Streaming Spotlight: Music Journalism with Louise Mason

Louise Mason is a radio and podcast producer and presenter, music journalist and writer. You can hear her on BBC Radio 6 Music interviewing artists for music news and reporting from festivals such as SXSW, as well as regularly presenting ‘This Week In Music’ on Radcliffe and Maconie. Louise has reported from the red carpet of the Hyundai Mercury Prize 2019 interviewing the nominees including Foals and IDLES.

Louise tells us a bit more about her multifaceted career and shares her advice for anyone pursuing a path in a similar area of the industry. Can you tell us a bit about yourself, your work and why you enjoy what you do?

Hi, I’m Louise Mason — I am a freelance music journalist and radio and audio producer (I currently produce Annie Mac’s podcast ‘Changes’ and Angela Scanlon’s podcast ‘Thanks A Million’). I also present a monthly new music show on Reform Radio. As a music journalist, I report for BBC Radio 6 music regularly presenting ‘This Week In Music’ on Radcliffe and Maconie on a Saturday morning. This covers the latest music news from the week just gone. My role for BBC Radio 6 Music as a reporter also includes, in normal times, attending festivals and gigs to get interviews with artists. In the past, I have reported from the red carpet of the Hyundai Mercury Music Prize in 2019, been to SXSW in Austin Texas, the Great Escape in Brighton and NOS Alive in Portugal, as well as covering 6 Music Festival in Camden in 2020 just before lockdown. In Camden, I interviewed some of the artists such as Nadine Shah, the Orielles and Sports Team plus presented some live reports about the weekends events on Chris Hawkins and Tom Ravenscroft. Notable interviews I’ve done to date include Billy Corgan of Smashing Pumpkins, Beth Ditto, Stuart Braithwaite of Mogwai, Sampa The Great and Sharon Van Etten. I really enjoy this aspect of my job because I love music and I love people so combining the two, meeting artists that I admire and getting the chance to talk to them about their stories and music, all whilst getting the opportunity to broadcast on such an amazing music station is something that I will never take for granted. What do you hope to achieve with your talk on Music Journalism and who do you hope to reach or relate to?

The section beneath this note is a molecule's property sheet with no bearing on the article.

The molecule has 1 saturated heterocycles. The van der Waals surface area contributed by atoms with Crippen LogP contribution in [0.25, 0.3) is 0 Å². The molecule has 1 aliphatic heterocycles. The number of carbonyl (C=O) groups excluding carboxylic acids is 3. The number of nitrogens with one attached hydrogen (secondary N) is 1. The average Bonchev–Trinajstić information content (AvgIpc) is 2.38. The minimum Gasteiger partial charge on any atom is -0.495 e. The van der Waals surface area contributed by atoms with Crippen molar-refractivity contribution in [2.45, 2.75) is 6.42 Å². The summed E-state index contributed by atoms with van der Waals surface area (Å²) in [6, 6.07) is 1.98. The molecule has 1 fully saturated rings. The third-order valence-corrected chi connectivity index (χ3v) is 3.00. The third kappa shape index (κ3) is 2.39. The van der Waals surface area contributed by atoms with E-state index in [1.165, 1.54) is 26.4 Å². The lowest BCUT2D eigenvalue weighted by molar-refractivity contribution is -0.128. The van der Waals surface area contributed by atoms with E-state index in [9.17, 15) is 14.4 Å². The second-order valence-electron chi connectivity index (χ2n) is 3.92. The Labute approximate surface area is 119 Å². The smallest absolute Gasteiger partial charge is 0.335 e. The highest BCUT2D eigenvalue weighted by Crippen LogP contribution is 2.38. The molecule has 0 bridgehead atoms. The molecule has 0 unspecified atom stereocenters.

My talk that I did for SheSaidSo in 2020 on instagram live was aimed at helping people with an interest in music journalism with some insights into how to get started and how to get your music covered or story heard if you are an artist. I often get asked about my journey into radio and broadcasting, particularly because previously I was a city lawyer with a completely different career. So I wanted to demonstrate that anything is possible if you have enough passion and determination to do it. At the same time, I wanted to be real and completely honest about how much determination you need and that like most things in life, there are ups and downs but that doesn’t mean it’s not worth it! If it’s your passion you will always find rewarding moments. How would you describe the reality of being a freelance music journalist?